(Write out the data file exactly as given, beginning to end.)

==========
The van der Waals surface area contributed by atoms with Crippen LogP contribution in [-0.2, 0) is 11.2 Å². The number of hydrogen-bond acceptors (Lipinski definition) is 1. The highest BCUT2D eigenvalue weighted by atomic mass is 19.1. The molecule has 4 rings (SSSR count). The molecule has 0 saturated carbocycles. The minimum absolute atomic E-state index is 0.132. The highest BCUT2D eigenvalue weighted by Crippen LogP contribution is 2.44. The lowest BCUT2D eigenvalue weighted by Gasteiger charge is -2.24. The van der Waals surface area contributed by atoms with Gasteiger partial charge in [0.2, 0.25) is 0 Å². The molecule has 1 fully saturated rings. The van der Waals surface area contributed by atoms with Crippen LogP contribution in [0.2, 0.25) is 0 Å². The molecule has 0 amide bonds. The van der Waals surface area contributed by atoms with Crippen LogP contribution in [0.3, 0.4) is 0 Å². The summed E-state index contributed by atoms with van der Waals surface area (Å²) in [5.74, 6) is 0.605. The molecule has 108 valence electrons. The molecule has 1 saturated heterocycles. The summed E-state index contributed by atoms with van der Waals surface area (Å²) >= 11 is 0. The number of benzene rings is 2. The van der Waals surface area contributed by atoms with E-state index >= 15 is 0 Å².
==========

The van der Waals surface area contributed by atoms with Crippen LogP contribution in [-0.2, 0) is 11.2 Å². The number of hydrogen-bond acceptors (Lipinski definition) is 1. The highest BCUT2D eigenvalue weighted by atomic mass is 19.1. The molecule has 4 rings (SSSR count). The molecule has 0 saturated carbocycles. The minimum absolute atomic E-state index is 0.132. The highest BCUT2D eigenvalue weighted by Crippen LogP contribution is 2.44. The lowest BCUT2D eigenvalue weighted by Gasteiger charge is -2.24. The van der Waals surface area contributed by atoms with Gasteiger partial charge in [0.2, 0.25) is 0 Å². The molecule has 1 fully saturated rings. The van der Waals surface area contributed by atoms with Crippen LogP contribution in [0.2, 0.25) is 0 Å². The molecule has 0 amide bonds. The van der Waals surface area contributed by atoms with Crippen LogP contribution in [0.3, 0.4) is 0 Å². The summed E-state index contributed by atoms with van der Waals surface area (Å²) in [5.74, 6) is 0.605. The molecule has 108 valence electrons. The molecule has 1 saturated heterocycles. The summed E-state index contributed by atoms with van der Waals surface area (Å²) >= 11 is 0. The number of benzene rings is 2. The van der Waals surface area contributed by atoms with E-state index >= 15 is 0 Å².